There are community darkrooms that offer classes as well. I know of the Dallas Darkroom, because the founder of Denver Darkroom helped them with starting their darkroom. They can be found at http://dallasdarkroom.com/index.htm.
If you are thinking of just taking a class next semester, I would recommend working on shooting. If you can scan photos, you can post them here for comment. (You will have to subscribe to do that, but at $12 per year it is extremely affordable.) Also, just shooting and reading about composition will make a real difference when you start to do your classes. I teach introductory photo classes and find that just having taken a bunch of rolls of film before the class starts puts the student at a huge advantage when taking the class. The darkroom stuff will come easily and a class is a great place to learn it, since you have that option.
Compared to most of the members here at APUG, I am a relative newcomer to photography. I've been developing and printing myself for only about two years, but before I got into that aspect of it, I shot a lot of film. I didn't really have any knowledge of composition rules or depth of field or anything like that, but when I took my first introductory class at a local community college everything came together for me. I also volunteered to be a darkroom lab assistant so that I could spend more time in the darkroom. I spent more than twice as much time in the darkroom as most of my other classmates and it showed in my prints so that just goes to show that the more you put into it, the better you will become.
I only found APUG about 1-2 months ago. Since that time I have learned so much by reading old threads. At first I had no intention whatsoever of subscribing, but after a week or so I saw how valuable this site really is to me, the knowledge I've gained is worth far more than the $12/year. I, too, didn't understand a lot of what was being discussed for a while (never heard of AZO before) and there are still some things I'm not familiar with, but I am still learning.
Well, I didn't realize I was going to be so long winded.
Searching my way to perplexion
I'm a burgeoning grad student at UNT, though not in the arts.
Originally Posted by mjames
Are you an art student? If not then I would pass on the photo class as they will require you take drawing 1 & 2 and design 1 & 2 before taking B&W Photography. I don't mind helping out if you have any questions. Also, you are looking at close to $400 for the class BEFORE buying any supplies so unless you are an art major where you will get credit towards your degree (other than just an elective) I highly suggest passing on the class as that would buy A LOT of film. If you are an arts major and will get credit towards graduating then go for it!
Let's see what I've got in the magic trash can for Mateo!
TAKE THE CLASS! When I played golf, there were so many players who, when they read some cockeyed golfing magazine article, rushed out and purchased the latest equipment or tried the latest fad swing. I bet they spent ten times more than a group of lessons would have cost. If you put your money on education, you will keep the benefit forever. And you will meet the nicest people and make new contacts.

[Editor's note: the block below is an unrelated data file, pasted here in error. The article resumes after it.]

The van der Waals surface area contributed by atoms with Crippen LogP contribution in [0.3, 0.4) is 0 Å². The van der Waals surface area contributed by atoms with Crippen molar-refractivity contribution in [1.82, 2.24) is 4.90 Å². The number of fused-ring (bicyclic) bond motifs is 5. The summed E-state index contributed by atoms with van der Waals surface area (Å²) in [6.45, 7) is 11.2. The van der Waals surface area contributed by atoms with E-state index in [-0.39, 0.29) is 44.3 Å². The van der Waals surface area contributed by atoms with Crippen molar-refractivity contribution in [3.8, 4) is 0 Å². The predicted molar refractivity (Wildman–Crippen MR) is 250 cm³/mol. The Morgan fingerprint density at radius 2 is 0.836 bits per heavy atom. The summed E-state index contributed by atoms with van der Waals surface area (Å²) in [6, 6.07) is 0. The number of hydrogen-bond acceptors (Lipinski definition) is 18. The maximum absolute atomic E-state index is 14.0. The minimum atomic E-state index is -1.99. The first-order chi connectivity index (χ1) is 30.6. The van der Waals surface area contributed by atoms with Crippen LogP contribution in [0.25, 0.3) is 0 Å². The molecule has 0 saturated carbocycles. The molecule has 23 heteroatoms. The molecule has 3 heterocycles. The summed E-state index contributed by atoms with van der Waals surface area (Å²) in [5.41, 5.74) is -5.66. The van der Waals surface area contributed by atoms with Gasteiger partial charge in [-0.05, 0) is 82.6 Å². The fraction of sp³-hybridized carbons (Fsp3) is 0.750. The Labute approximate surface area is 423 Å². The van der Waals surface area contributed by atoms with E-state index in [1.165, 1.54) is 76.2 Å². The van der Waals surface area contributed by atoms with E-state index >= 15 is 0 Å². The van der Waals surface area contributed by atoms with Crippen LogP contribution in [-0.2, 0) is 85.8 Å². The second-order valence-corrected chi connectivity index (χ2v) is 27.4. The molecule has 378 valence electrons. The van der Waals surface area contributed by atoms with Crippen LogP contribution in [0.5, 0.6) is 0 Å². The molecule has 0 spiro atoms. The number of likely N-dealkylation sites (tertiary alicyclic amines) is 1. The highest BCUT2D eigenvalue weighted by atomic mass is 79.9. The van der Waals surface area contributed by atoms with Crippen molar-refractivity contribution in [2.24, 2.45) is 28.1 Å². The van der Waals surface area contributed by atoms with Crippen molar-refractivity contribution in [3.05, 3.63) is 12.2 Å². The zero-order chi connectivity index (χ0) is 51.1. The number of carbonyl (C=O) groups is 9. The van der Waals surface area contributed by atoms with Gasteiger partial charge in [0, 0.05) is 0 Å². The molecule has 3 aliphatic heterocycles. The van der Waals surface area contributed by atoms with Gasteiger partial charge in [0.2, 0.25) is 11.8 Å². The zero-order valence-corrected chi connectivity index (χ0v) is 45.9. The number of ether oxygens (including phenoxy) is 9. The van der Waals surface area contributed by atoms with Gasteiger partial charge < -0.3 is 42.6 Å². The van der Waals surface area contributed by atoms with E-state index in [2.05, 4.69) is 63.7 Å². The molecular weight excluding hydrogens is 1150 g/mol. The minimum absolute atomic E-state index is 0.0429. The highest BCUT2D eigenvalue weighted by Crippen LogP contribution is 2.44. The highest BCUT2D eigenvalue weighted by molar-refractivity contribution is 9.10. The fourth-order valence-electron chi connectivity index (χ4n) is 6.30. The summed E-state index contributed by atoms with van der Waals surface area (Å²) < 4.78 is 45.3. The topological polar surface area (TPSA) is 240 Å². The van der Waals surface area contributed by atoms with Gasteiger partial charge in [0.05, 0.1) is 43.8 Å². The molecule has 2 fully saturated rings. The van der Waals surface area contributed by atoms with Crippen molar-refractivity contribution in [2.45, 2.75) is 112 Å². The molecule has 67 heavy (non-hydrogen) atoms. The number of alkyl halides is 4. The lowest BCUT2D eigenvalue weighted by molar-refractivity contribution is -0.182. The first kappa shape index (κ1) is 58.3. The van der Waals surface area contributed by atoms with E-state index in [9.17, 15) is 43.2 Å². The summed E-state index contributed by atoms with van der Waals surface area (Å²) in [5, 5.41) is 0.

I love the smell of fixer in the morning. It smells like...creativity!
Truly, dr bob.
I would agree with gnashings (I almost always do) Buy an old, but decent SLR like a Pentax K1000 or an old rangefinder, in both cases with a good 50mm lens, get the manual off the web, buy it some film, point it at stuff and press the button (a lot) and see what happens. Read books and magazines by all means for technical advise and to see what other people do. Maybe join a camera club and you should find yourself in a position to get more out of you class when you do get to do it.
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I've been taking photographs for a long time. I sometimes take a good photograph (emphasis on take & sometimes) and never took a class. Lately I've been reading as much as I can.
I'm realizing that along the way I learned some less than desirable traits (relying to heavily on my camera's programming) and also didn't learn other more desirable ones (bracketing). These have, many times, seemed to keep me disappointed when many of my photos come back from the lab. The learning/relearning process has been a slow one. This has brought me to the conclusion that I need to take a class so that I can start from A, move on to B and so on, following a set progression. I'm hoping that it will get me away from plodding along aimlessly and get me on a course to actually making good photographs.
Does this bit of rambling make any sense?...Take the course...
This is almost entirely off topic, but this post made me think of an experience I had recently. I went to an autowreckers to pick up a part (my other disease - cars...). Upon entering the yard, I saw a Subaru WRX (for those of you not into cars, a very fast rally car for the road) and young guy (maybe 18-19) looking at it solemnly. I found out that he was the owner fo the car, and have no idea how he came out of it alive - its was a pretzel! I could see the size of the pole he hit by the way the car was wrapped around where the pole embedded itselfin it. It was a total write off...
Originally Posted by dr bob
Then I looked at the car - between wheels and tires and drilled brakes and carbon fiber parts and air intakes and exhausts - this car had probably 50% of its original price hanging off of it in modifications.
Here is the point: a few track days with a good instructor would not have cost 1/10th of all that kit - and I am willing to bet, would do a better job keeping the car out of the scenery...
No amount of equipment can outweigh good know-how and the benefit of the experience of others.
I am officially the "APUG King of 'Longwindedness'"